Description, Causes and Risk Factor
The duodenum is the name given to the first part of the small bowel and is connected to the stomach. During development the bowel starts as a tube which is then hollowed out. If this process fails to occur a blockage results. This is called an atresia. Atresia's can occur for other reasons such as an interruption in the blood supply to a piece of bowel.
Duodenal atresia is the congenital absence or complete closure of a portion of the lumen of the duodenum. It is not open and cannot allow the passage of stomach contents. Doctors are largely uncertain of the exact causes of duodenal atresia. Most babies who have the condition are born prematurely, and their digestive tracts never fully developed during gestation. The presence of other structural deformities and Down's syndrome are common in infants with duodenal atresia.
It is commonly associated with Down's syndrome, esophageal atresia, and tracheoesophageal fistula. Other associated anomalies include lymphangiomatous cysts of the mesentery, vertebral anomalies, club feet, congenital heart disease, mental retardation, and Meckel's diverticulum. It is also associated with polyhydramnios, which is increased amniotic fluid in the uterus.
Atresias distal to the duodenum are usually caused by vascular accidents or ischemic insult, such as jejunoileal atresia.
Some physician says it occurs while the baby is in the womb and that there is a loss of blood supply to this area in the developing baby. It occurs in approximately one out of 6,000 newborns, and about 25% of duodenal atresia is found in children with Down syndrome.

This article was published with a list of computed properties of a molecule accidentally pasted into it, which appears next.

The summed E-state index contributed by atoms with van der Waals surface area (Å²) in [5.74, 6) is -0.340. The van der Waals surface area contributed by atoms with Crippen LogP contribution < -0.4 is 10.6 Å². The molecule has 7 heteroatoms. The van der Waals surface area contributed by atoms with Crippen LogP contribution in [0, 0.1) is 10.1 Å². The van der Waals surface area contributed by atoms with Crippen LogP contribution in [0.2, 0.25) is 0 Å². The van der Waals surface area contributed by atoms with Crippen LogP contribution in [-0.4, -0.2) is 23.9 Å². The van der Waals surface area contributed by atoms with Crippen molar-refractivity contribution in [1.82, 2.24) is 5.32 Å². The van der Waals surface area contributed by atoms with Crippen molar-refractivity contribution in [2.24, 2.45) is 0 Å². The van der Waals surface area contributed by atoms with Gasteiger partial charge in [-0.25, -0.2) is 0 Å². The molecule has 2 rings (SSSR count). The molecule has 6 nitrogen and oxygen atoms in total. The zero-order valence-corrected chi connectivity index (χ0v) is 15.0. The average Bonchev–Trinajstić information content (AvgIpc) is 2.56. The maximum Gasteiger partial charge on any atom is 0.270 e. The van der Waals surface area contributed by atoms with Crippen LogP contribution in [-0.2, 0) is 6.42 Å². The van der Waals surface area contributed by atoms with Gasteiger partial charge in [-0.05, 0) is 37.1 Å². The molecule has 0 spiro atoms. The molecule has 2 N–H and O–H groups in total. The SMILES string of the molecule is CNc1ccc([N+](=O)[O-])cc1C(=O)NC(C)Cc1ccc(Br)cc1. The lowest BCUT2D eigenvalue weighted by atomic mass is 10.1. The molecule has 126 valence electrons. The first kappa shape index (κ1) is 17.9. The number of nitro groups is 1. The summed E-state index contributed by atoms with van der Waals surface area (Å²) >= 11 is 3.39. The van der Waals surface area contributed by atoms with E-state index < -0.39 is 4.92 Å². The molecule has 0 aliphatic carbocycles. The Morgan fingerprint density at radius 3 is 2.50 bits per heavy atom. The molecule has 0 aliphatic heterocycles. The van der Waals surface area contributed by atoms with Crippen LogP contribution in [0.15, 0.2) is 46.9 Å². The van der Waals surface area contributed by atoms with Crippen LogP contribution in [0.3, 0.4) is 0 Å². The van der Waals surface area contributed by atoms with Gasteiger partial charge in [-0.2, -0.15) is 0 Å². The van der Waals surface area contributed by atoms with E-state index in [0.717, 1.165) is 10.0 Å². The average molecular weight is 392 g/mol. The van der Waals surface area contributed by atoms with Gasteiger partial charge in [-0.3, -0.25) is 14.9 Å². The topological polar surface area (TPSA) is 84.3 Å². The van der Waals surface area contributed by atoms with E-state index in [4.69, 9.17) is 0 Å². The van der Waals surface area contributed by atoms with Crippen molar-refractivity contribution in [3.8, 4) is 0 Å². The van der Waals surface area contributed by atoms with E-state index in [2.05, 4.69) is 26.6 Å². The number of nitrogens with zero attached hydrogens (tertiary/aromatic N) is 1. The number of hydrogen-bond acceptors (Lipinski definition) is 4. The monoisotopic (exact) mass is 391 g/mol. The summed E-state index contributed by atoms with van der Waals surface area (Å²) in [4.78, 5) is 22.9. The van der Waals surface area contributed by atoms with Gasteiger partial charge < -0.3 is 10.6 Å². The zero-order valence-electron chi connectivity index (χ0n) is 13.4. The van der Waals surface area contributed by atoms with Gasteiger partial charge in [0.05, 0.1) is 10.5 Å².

Babies born with this condition begin vomiting large amounts of material right after birth. The vomit may be green and often is much more than was fed to the infant. One or two initial meconium stools (the first stools of newborns) may be passed, but no further bowel movements occur after that. Without treatment, these babies get very sick very quickly.
Early vomiting of large amounts, which may be greenish.
Continued vomiting even when infant has not been fed for several hours.
Absent bowel movements after first few meconium stools.
Bile stained vomit after birth.
Upper abdominal swelling may be present.
The differential diagnosis would include pyloric stenosis, other intestinal atresia, midgut volvulus, and sepsis.
The diagnosis is usually made late in the second trimester or early third trimester (68months). Although it has been reported as being seen as early as 19 weeks this is very unusual.A fetal ultrasound may show excessive amounts of amniotic fluid in the womb, a condition called polyhydramnios. It may also show swelling of the baby's stomach and part of the duodenum.
The diagnosis of duodenal atresia is usually confirmed by radiography. An X-ray of the abdomen shows two large air filled spaces, the so-called "double bubble" sign. The air is trapped in the stomach and proximal duodenum. Since the closure of the duodenum is complete in duodenal atresia, no air is seen in the distal duodenum.
Treatment Options May Include:
Dehydration and electrolyte abnormalities are corrected by providing fluids through an intravenous tube.
Surgery to correct the duodenal blockage is necessary, but is not an emergency. A surgeon makes a small incision near the navel and inserts a specialized camera to identify the location and nature of the blockage. Surgical tools are used to open the duodenum and suture it to the intestine. During surgery, the infant is usually given a feeding tube and intravenous fluids to prevent dehydration. Followup examinations are important to ensure the procedure was successful and that the baby is digesting nutrients.
Tube is placed to decompress the stomach.
Surgery Complications May Include:
Swelling of the first part of the small bowel (megaduodenum).
Problems with movement through the intestines.
NOTE: The above information is educational purpose. The information provided herein should not be used during any medical emergency or for the diagnosis or treatment of any medical condition.
DISCLAIMER: This information should not substitute for seeking responsible, professional medical care.
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